I like my coffee what in NYC they call "regular"; and, that's with milk, by the way. Cream is, well, too creamy. In my Big Apple Days make mine "light". On my way to my Mad-Ave office I would usually stop by the local Chock Full O' Nuts Coffee shop — there were several dotted all over town; not quite like Starbucks, but easy to get to from just about anywhere — and order two plain whole wheat donuts — to-die-for — and two light coffees, to go. There was only one size to go container, if memory serves; the 8 oz. paper cup the same portion as the familiar Greek diner type cup that is . . . everywhere.
This is how my coffees were dispensed. On the counter the serving ladies would have barrel shaped stainless steel containers filled with milk. Each had a lever protruding underneath. The barrel container was raised above the counter around eight inches on an offset pedestal. The coffee cup would be brought underneath the barrel and with how many upward quick flicks of the lever you got (1) a dark, (2) a medium, or (3) a light. This is a rare image of one of those things. (How do you rate my descriptive powers?)
Which brings me to the main point. Even though I'm sure you love reading about my morning, ahem, breakfast preferences back in the day. They were whole wheat donuts, for crying out loud. Can't be all bad.
I've been told the proper way to take coffee with milk, or cream, is to pour the dairy part into the cup first. Repeat, the milk or cream goes into the cup first. Oh, and don't let's have that all too usual ice cold milk or cream. I like my brew hot, and cold dairy just doesn't get it there. There's one place I frequent where they bring a small carafe of milk steamed from the espresso machine, but not frothed. Ask those profiteers at Starbucks to warm your milk and you get a whopping $3.00 cafe au lait, or an even pricier cappuccino; depending on how the "barrista" interprets that order. Fancy name, fancy price. But, I digress.
I first heard of putting the dairy into the cup first from a story about how my teacher, Dr. Ida Rolf, took her coffee. She was educated as a biochemist so she should know from what's what. I also verified this with one of her earliest students. Yes, indeed, the dairy goes in first.
So, how come?
The easy answers are that by adding the milk in first it mixes automatically. Perhaps more esoteric and arguable, when putting it into a fine china cup, the dairy in first buffers the shock of the hot beverage.
But, we are after some science on this, aren't we? The nearest I can get on this point is that the thermodynamics favor the dairy going in first. In other words, the finished product will be warmer if you put the dairy in first. But, you ask, if you are warming up the milk anyway, what's the diff? That's a good question. Alas, Ida is no longer available on that point. It's just that I don't prepare a cup of coffee that I don't think about her preference to add the dairy first. Funny how some things just stick.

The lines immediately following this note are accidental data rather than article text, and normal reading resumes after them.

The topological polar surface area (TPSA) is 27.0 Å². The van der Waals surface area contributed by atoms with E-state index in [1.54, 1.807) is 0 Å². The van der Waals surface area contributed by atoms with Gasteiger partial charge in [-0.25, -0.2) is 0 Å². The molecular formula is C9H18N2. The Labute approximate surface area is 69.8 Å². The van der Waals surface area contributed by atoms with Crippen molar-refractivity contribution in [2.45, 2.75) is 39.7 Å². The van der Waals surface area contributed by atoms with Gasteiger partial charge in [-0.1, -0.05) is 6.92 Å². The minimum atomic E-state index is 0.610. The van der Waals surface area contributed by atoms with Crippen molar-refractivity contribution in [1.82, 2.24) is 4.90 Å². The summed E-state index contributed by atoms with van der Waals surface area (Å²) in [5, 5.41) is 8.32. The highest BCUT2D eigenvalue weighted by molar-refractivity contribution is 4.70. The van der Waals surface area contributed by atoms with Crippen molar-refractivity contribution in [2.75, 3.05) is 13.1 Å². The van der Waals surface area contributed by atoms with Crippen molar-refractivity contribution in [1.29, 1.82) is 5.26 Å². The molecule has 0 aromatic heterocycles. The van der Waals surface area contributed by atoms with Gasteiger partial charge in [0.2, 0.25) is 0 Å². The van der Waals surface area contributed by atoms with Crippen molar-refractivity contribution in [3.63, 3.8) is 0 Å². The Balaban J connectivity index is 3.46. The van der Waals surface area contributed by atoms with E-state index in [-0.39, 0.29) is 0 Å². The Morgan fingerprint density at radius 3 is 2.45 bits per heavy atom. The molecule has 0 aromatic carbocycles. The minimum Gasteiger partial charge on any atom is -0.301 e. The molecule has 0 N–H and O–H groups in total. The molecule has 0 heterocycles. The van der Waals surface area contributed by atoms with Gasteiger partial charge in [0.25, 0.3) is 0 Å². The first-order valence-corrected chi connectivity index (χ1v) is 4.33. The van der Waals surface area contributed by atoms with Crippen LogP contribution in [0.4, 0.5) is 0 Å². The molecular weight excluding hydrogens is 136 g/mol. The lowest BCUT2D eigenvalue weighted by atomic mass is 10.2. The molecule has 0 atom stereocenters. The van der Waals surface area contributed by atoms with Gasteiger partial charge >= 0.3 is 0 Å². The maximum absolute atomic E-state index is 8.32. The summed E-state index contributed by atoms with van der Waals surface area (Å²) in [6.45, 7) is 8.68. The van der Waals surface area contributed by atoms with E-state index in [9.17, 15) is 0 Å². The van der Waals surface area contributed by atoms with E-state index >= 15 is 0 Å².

Here is the definitive Limoncello recipe which was given to us—with a wonderful crystal clear sample of same—by our friend Mimmo Schepis. We know Mimmo from Scottsdale, AZ Community Garden Club days. Obviously, he's Italian [think, great garden tomatoes—and, just about anything else the Italians cultivate in their gardens]; but, by birth, a real Nobla Don. Handsome, tanned, impeccably dressed, carefully groomed silver hair, good humored, intelligent, and proud. His Limocello was The Best. He would tell you himself. In fact, it is pretty, pretty, pretty good.
The thing to know is that in southern Arizona a lot of people keep lemon and other organic citrus trees. So the lemons required for this recipe, while not stated as such, should be organic.
Here is the recipe, as given: with [additions and clarifications]
Peel off the yellow part of the skin of 8 [organic] lemons. Place the skins [without pith] in the jar containing the alcohol.
Marinate it for 3 days.
Prepare the syrup by adding one kilogram of sugar in one liter (1000 cc) of warm water. Once the sugar is melted and becomes cold combine w/ the lemon's skin & alcohol [1 liter grain alcohol/Everclear] using a large glass container of the capacity of a bit more than 2 liters. Continue marinating the solution for 8 days.
After 8 days filter the content into bottles and let rest for about one month before using.
Drinking suggestion: room temp, or very cold.
One kilogram of [cane] sugar One liter of H20 One liter of pure alcohol (95%  proof) 8 lemons possibly fresh of good size smooth skin, nice color And now in the mother tongue . . .
Togliere la parte gialla de limone a metterla a macerare per 3 giorni in alcool.Preparare lo sciroppo con I litro di H20 tiepida ed I kg di zucchero. Mettere assieme I due I due e lasciarli per otto giorni.
Dopodiche’ filtrare ed imbottigliare. Fare stagionare per 30 gorni.
Freekeh is an ancient food, a superfood. It is a roasted and smoked*** green grain (typically wheat), either whole or cracked; and very high in fiber, protein, and minerals. It's prebiotic and low in carbohydrates.
***Roasted and smoked, that's the big deal. While cooking for the first time it smelled like a steeping pot of Lapsang Souchong tea. Mas Sabor.
It cooks somewhere around the procedure for rice. But, a native of the Middle East told us she soaks the grains overnight. Online recipes vary on water/grain ratios and cooking times. You are on you own to get the exact amounts/times.
Cooking hint: One cup soaked cracked grain, 5 cups water, pinch of salt. Bring to boil, lower heat to medium-low, cook covered 45 minutes. Add water if necessary. Remove from heat let stand 10 minutes, fluff.
Three pretty obvious recipe ideas come to mind: straight cooked grain, a pilaf with other mix-ins, a grain/vegetable salad. The video even suggests for breakfast.
Here's one that looks good. Link to photo credit and recipe . . . click this.